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What does "Don't take my words at face value" mean?

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    (I removed "the" from your text because it's not normally included in this idiomatic usage.) – FumbleFingers Mar 16 '13 at 18:08
  • The meaning of this idiom can easily be found on google. You would have had a quicker answer if you'd looked on there anyway. – user76935 Jun 12 '14 at 6:47
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It's a metaphor. The metaphor has long since passed into regular speech, so most people aren't conscious of making it, but it's there nonetheless.

The face value of a bank note (or coin, postage stamp, etc.) is the value printed on the item. A five-dollar bill claims to be worth five dollars, so that's its face value. In other words, the face value of something is its apparent worth; its real value may not be the same as its face value.

Applying this term to words, if you take someone's words at face value, you're not questioning their apparent worth. You're assuming that the words are worth what they appear to be. As a result, you don't question them or examine them closely to find any flaws, inaccuracies, or untruthful statements.

If you don't take their words at face value, the opposite is true. You haven't assumed their words are correct or truthful. You might question them or examine them closely to find flaws, inaccuracies, or untruthful statements.

Sometimes this phrase is used to imply someone might be wrong; in other cases, this phrase is used to imply deceit or trickery. Which implication is appropriate probably depends on context.

Let's look at your context:

Don't take my words at face value.

If I tell you not to take my words at face value, I'm probably telling you I might be wrong, not that I might be tricking you. Why? Because if I were trying to trick you, I probably wouldn't give you any warning!

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    A preacher in church or a teacher in school might say this to prompt the hearer to verify for themselves that what they are being taught is correct, makeing the message more memorable. – TecBrat Jun 13 '13 at 10:46
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"Don't take my words at face value" may mean "Don't blindly accept everything I say as fact." Someone might say this if they are unsure that what they are saying is completely true; they may just be guessing.

The phrase may also be used to encourage someone to conduct their own research to verify the validity of the information rather than just accepting it as fact, even if the person who says it knows that they are right.

Additionally, it may mean to look for insights that are not stated explicitly.

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It's a tricky little idiom, isn't it? What it means is that what something might appear to mean - it's "face value" - is not exactly what it may actually mean.

For instance, if someone says, "You look tired, are you sick?" The "face value" is not assuming a hidden meaning, and so the statement would be assumed to mean "the person thinks I look ill and they are genuinely concerned". But sometimes people are being passive-agressive, and what might appear to be concern is intended as an insult or an attempt to make you feel insecure. To not take someone's words at face value is to look deeper for hidden meanings or veiled intent.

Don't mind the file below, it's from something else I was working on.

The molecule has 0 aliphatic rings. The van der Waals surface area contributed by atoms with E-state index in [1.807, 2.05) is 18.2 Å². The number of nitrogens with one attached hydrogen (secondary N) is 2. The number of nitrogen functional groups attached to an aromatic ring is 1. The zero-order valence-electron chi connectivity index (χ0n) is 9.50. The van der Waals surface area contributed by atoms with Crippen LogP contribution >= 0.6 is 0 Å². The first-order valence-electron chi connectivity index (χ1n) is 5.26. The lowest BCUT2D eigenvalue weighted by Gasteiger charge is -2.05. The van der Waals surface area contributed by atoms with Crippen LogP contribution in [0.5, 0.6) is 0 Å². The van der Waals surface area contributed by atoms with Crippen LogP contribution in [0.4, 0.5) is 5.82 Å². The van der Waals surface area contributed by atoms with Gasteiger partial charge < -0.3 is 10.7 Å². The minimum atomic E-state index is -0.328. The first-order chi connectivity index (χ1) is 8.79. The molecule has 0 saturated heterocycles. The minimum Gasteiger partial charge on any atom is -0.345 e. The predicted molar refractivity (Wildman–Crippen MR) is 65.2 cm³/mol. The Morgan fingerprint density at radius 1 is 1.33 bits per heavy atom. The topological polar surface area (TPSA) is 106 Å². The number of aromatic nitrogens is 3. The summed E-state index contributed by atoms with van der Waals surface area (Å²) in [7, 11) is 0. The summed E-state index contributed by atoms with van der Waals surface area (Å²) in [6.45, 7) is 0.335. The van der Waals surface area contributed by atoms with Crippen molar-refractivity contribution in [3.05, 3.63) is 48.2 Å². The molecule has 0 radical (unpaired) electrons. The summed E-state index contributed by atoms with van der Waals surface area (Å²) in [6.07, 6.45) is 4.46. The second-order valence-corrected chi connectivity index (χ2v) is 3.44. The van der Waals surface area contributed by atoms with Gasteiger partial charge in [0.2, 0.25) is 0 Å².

This is closely related to "reading between the lines", which means to look for a hidden meaning.

Edit: Note that this phrase is often intended to mean something slightly different, because not everyone interprets it the same way!

Example: WiseGeek: What does it mean to take something at face value

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It means that the words the person is using don't match what would be the obvious meaning implied. The person is probably exaggerating, or is being sarcastic.

For example, if you did something that was clearly inappropriate (such as accidentally insulting someone), and I told you, "Nice one," my intended meaning is actually the exact opposite of the obvious meaning. I would not be giving approval for what you just did, but rather would be giving disapproval.

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A simple explanation to this idiom is that something can be said or unsaid, basically, if I explained something, i would have to explain it in a way that the others understood, so there might be flaws in the way I told them, so it could mean that I have confused them, but not intentionally.

  • Your answer is very unclear. And, if I understand it correctly, it is incorrect. The idiom has nothing to do with explaining to a third party. Could you try to clarify your answer. – Chenmunka Oct 12 '16 at 13:49
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When I say I don't take people's word at face value, I am moreless Saying I am not going to just take your word, I will check it out for myself.. I don't just believe you for what you are saying ,

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